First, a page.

This is where the argument of the strike-now camp breaks down (which is why so much of the Israeli security establishment thinks this is not the time to attack, contra Defense Minister Ehud Barak and Prime Minister Benjamin Netanyahu). It’s very likely that go-it-alone airstrikes would make the situation worse for Israel. Haaretz’s “decision maker” (heavy hints in the piece suggest it was Barak) acknowledged that all Israel can hope to do is to delay Iran’s nuclear program. His estimate was six, eight or 10 years, by which time Iran might have a new regime.

U.S. and most military estimates are far less sanguine -- that it would set back the Iranians for two years at best. More important, it’s wishful thinking that an Israeli airstrike would lead to the fall of the government in Tehran. More likely, an Israeli assault would strengthen the regime, because the nuclear program is one of the few issues on which it enjoys broad-based support from an increasingly unhappy populace.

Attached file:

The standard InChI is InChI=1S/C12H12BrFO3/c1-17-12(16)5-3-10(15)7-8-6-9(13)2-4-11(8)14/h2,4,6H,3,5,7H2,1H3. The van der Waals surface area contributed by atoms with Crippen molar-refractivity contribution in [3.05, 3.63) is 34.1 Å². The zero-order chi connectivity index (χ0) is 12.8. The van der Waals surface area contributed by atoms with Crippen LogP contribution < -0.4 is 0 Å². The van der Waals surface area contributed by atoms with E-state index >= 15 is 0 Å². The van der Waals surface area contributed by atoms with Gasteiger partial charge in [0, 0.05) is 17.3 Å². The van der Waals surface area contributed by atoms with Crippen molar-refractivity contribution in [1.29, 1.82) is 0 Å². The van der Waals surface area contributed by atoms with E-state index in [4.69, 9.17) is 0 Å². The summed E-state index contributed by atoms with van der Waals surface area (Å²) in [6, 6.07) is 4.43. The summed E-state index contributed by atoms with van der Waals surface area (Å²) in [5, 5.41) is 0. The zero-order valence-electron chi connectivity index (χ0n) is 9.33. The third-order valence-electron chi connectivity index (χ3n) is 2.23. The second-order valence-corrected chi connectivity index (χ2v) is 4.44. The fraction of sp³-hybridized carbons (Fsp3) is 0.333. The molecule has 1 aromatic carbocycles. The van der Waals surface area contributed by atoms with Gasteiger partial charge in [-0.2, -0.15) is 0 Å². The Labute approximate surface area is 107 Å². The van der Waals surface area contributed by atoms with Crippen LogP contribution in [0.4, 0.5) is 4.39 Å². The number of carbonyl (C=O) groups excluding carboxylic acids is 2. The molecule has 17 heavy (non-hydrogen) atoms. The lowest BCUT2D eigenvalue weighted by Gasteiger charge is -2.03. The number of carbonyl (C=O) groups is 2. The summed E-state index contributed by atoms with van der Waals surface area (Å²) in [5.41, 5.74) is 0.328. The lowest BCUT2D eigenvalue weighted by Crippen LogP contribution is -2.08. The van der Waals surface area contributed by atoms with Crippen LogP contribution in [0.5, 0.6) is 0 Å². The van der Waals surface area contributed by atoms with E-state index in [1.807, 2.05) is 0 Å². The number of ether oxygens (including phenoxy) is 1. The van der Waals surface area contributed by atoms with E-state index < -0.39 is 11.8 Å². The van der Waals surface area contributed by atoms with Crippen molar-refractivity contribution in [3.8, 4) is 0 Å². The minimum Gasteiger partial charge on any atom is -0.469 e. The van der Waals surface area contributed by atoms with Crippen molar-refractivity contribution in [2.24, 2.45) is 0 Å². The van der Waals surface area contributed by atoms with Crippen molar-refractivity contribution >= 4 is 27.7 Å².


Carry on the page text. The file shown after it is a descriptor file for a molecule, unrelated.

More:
Past experience suggests Iran would also accelerate its nuclear program after being struck. Contrary to the general mythology, this is what happened in Iraq after Israel bombed the Osirak nuclear power plant in 1981. Iraqi nuclear scientists have confirmed in interviews that after the Osirak attack, Saddam Hussein threw thousands of scientists and billions of dollars into what had been a desultory nuclear weapons effort. It was the 1991 Gulf War and subsequent international sanctions that killed the program off.

Radioactive Uranium

An attack on Iran’s nuclear fuel infrastructure would need to target, among other things, the uranium conversion plant at Isfahan, a city of more than 3 million people. That would probably release several tons of toxic and radioactive uranium tetrafluoride and uranium hexafluoride into the atmosphere. It’s hard to know how many civilians would be affected, or how badly.